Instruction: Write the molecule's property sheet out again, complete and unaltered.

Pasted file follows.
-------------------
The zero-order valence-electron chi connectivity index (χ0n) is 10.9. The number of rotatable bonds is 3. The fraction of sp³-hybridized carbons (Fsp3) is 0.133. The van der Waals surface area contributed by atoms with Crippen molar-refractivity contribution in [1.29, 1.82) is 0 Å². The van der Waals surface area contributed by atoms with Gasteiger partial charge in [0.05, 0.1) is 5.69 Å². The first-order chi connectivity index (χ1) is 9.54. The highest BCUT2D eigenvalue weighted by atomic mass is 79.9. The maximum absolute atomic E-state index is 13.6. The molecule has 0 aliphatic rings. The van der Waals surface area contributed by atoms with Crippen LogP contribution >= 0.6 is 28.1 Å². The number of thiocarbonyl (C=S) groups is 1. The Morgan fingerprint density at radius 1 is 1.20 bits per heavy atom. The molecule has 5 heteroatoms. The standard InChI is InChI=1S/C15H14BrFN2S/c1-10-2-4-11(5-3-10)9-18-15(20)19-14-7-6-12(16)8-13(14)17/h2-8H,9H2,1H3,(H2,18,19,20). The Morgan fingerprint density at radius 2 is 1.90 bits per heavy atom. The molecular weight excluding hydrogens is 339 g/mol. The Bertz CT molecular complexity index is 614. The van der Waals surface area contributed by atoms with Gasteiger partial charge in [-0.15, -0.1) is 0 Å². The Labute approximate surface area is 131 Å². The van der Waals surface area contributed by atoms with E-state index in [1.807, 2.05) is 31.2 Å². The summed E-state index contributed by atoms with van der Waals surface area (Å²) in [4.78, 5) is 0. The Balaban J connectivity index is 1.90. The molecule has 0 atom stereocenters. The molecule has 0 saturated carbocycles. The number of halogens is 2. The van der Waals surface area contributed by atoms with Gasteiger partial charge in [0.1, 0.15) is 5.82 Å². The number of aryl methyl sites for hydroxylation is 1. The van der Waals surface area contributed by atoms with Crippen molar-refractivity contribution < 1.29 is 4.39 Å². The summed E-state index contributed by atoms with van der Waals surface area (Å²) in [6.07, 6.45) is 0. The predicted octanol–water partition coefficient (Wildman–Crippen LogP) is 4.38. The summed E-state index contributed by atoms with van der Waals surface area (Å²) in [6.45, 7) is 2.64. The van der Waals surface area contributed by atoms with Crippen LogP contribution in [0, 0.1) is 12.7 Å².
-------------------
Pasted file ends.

The zero-order valence-electron chi connectivity index (χ0n) is 10.9. The number of rotatable bonds is 3. The fraction of sp³-hybridized carbons (Fsp3) is 0.133. The van der Waals surface area contributed by atoms with Crippen molar-refractivity contribution in [1.29, 1.82) is 0 Å². The van der Waals surface area contributed by atoms with Gasteiger partial charge in [0.05, 0.1) is 5.69 Å². The first-order chi connectivity index (χ1) is 9.54. The highest BCUT2D eigenvalue weighted by atomic mass is 79.9. The maximum absolute atomic E-state index is 13.6. The molecule has 0 aliphatic rings. The van der Waals surface area contributed by atoms with Crippen LogP contribution >= 0.6 is 28.1 Å². The number of thiocarbonyl (C=S) groups is 1. The Morgan fingerprint density at radius 1 is 1.20 bits per heavy atom. The molecule has 5 heteroatoms. The standard InChI is InChI=1S/C15H14BrFN2S/c1-10-2-4-11(5-3-10)9-18-15(20)19-14-7-6-12(16)8-13(14)17/h2-8H,9H2,1H3,(H2,18,19,20). The Morgan fingerprint density at radius 2 is 1.90 bits per heavy atom. The molecular weight excluding hydrogens is 339 g/mol. The Bertz CT molecular complexity index is 614. The van der Waals surface area contributed by atoms with Gasteiger partial charge in [-0.15, -0.1) is 0 Å². The Labute approximate surface area is 131 Å². The van der Waals surface area contributed by atoms with E-state index in [1.807, 2.05) is 31.2 Å². The summed E-state index contributed by atoms with van der Waals surface area (Å²) in [4.78, 5) is 0. The Balaban J connectivity index is 1.90. The molecule has 0 atom stereocenters. The molecule has 0 saturated carbocycles. The number of halogens is 2. The van der Waals surface area contributed by atoms with Gasteiger partial charge in [0.1, 0.15) is 5.82 Å². The number of aryl methyl sites for hydroxylation is 1. The van der Waals surface area contributed by atoms with Crippen molar-refractivity contribution < 1.29 is 4.39 Å². The summed E-state index contributed by atoms with van der Waals surface area (Å²) in [6.07, 6.45) is 0. The predicted octanol–water partition coefficient (Wildman–Crippen LogP) is 4.38. The summed E-state index contributed by atoms with van der Waals surface area (Å²) in [6.45, 7) is 2.64. The van der Waals surface area contributed by atoms with Crippen LogP contribution in [0, 0.1) is 12.7 Å².